Jordie Albiston

Fifteeners by Jordie Albiston

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March 2022, no. 440

Every poet has his or her addictions: words they use over and over again, ones they own ‘by right of obsessive musical deed’ (to quote Richard Hugo). For Emily Dickinson, it was thee, thou, and Death. For Sylvia Plath, it was him, nothing, go, and gone. For Gabriel García Lorca, it was sangre, lagrimas, negro, and corazón. For Jordie Albiston, it just might be world, the word that aims to contain everything.

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The Hanging of Jean Lee is the third verse novel I have reviewed recently, except that this one is closer to the verse documentary.

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If I were to make gauche generalisations about the poetics of MTC Cronin, Jordie Albiston, and Michael Farrell, I might respectively write conceptual, technical, and experimental. But these established poets – each in their fifties, highly regarded – display fluency with all these descriptors, especially in their latest books.

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Sarah Day’s début collection, A Hunger to Be Less Serious (1987), married lightness of touch with depth of insight. In Towards Light & Other Poems (Puncher & Wattmann, $25 pb, 108 pp, 9781925780024), Day continues this project in poems concerned with light, a thing presented as both ...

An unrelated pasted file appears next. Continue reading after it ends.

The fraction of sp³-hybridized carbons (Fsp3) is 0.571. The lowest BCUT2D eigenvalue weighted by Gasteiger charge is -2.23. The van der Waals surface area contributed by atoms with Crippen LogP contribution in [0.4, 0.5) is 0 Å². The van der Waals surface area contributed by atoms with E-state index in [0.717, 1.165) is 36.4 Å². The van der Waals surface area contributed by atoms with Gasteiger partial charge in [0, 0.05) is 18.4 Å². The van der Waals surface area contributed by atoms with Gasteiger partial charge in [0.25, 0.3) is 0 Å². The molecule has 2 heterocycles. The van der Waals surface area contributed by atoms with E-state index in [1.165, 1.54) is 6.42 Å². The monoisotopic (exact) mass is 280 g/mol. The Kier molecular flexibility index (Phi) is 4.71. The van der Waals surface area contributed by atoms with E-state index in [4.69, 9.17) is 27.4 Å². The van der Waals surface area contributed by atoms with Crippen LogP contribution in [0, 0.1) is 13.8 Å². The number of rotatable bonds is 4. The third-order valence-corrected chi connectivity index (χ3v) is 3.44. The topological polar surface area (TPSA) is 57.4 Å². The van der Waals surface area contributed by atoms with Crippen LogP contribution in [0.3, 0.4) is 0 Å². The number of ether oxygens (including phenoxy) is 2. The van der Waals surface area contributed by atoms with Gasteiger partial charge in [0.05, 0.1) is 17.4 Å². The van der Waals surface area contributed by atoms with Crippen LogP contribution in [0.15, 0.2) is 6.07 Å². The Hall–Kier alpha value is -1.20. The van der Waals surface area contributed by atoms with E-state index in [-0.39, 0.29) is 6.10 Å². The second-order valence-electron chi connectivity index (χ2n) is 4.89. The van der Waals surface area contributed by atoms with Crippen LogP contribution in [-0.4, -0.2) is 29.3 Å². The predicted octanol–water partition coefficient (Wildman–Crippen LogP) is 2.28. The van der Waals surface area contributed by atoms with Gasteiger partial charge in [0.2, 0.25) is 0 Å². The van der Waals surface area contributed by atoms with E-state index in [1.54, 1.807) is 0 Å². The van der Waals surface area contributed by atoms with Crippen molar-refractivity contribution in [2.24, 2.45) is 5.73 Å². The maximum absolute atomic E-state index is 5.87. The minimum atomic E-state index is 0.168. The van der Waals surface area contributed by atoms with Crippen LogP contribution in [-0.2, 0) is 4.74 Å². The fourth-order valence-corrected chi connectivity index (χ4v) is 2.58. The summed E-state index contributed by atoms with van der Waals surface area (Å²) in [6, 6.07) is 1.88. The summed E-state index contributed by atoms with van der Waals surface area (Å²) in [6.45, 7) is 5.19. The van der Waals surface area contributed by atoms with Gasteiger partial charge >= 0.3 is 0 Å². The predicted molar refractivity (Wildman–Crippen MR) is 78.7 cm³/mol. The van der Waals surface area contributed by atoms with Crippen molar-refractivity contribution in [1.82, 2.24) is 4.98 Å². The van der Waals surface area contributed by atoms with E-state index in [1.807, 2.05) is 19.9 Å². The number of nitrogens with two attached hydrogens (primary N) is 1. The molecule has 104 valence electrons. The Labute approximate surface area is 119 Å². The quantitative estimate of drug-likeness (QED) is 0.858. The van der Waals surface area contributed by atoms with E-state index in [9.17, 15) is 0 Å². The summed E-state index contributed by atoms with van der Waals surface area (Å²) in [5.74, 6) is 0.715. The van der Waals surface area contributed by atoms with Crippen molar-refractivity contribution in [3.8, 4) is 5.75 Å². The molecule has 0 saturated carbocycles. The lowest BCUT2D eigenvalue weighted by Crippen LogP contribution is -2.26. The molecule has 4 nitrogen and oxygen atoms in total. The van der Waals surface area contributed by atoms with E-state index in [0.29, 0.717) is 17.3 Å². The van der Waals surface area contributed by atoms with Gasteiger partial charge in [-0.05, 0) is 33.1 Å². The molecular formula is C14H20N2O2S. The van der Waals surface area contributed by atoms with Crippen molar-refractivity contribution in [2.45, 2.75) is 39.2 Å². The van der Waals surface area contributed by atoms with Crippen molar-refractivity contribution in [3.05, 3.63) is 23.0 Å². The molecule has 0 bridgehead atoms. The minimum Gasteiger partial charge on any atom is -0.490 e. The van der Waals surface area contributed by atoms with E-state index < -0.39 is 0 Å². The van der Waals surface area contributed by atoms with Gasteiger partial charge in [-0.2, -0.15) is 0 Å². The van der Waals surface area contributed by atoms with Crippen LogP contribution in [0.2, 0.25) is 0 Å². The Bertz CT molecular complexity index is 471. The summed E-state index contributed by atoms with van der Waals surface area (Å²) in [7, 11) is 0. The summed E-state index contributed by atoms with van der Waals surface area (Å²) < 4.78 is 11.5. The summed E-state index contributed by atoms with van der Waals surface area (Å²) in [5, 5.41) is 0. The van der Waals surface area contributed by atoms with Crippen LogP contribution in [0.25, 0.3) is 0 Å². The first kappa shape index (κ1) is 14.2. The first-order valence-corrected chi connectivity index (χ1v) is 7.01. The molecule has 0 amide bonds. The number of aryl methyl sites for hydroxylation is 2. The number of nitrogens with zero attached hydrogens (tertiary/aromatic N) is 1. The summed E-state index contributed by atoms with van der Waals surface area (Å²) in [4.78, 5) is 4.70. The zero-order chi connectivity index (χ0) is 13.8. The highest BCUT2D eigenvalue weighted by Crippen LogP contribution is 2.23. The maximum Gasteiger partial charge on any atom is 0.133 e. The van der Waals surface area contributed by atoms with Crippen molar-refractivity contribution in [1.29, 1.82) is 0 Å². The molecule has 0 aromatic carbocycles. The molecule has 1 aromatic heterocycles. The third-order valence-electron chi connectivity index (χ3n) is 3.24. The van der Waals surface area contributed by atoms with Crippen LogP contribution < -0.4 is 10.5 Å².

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a spirit into splinters    or a night
into day    the quavers levitating
just the same    see a kind of orangeness
tinge the wrenched event    & head falls & sun
caws & moon forgets her name    a muteness ...

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Poetry can say anything that prose says, but it has to get there far more quickly and in much less space. I think this sense of spatial, psychological pressure is the main point of difference.

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Although William Carlos Williams, with some accuracy, claimed that ‘every’ poem is an ‘experiment’, the number of successful experiments is relatively rare. Jordie Albiston’s new ‘long poem’ or ‘verse novel’ (call it what you will) is triumphantly experimental in both technique and content.

In technique, Albiston has done several things whi ...

Prayers of a Secular World edited by Jordie Albiston and Kevin Brophy

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January-February 2016, no. 378

In her introduction to Australian Love Poems (2013), Donna Ward wrote that poems 'are the prayers of a secular world'. Now, aided by editors Jordie Albiston and Kevin Brophy, she brings us a collection that tests this notion. The introduction by David Tacey states its case fervently, with, in this case, a bit too much determination that 'the sacred is inera ...

Discussing the genesis of a poem, W.H. Auden told Paris Review that at any given time he had two things on his mind: ‘a theme that interests me and a problem of verbal form, meter, diction, etc. The theme looks for the right form; the form looks for the right theme. When the two come together, I am able to start writing.’ Australian poet Jordie Albiston ...

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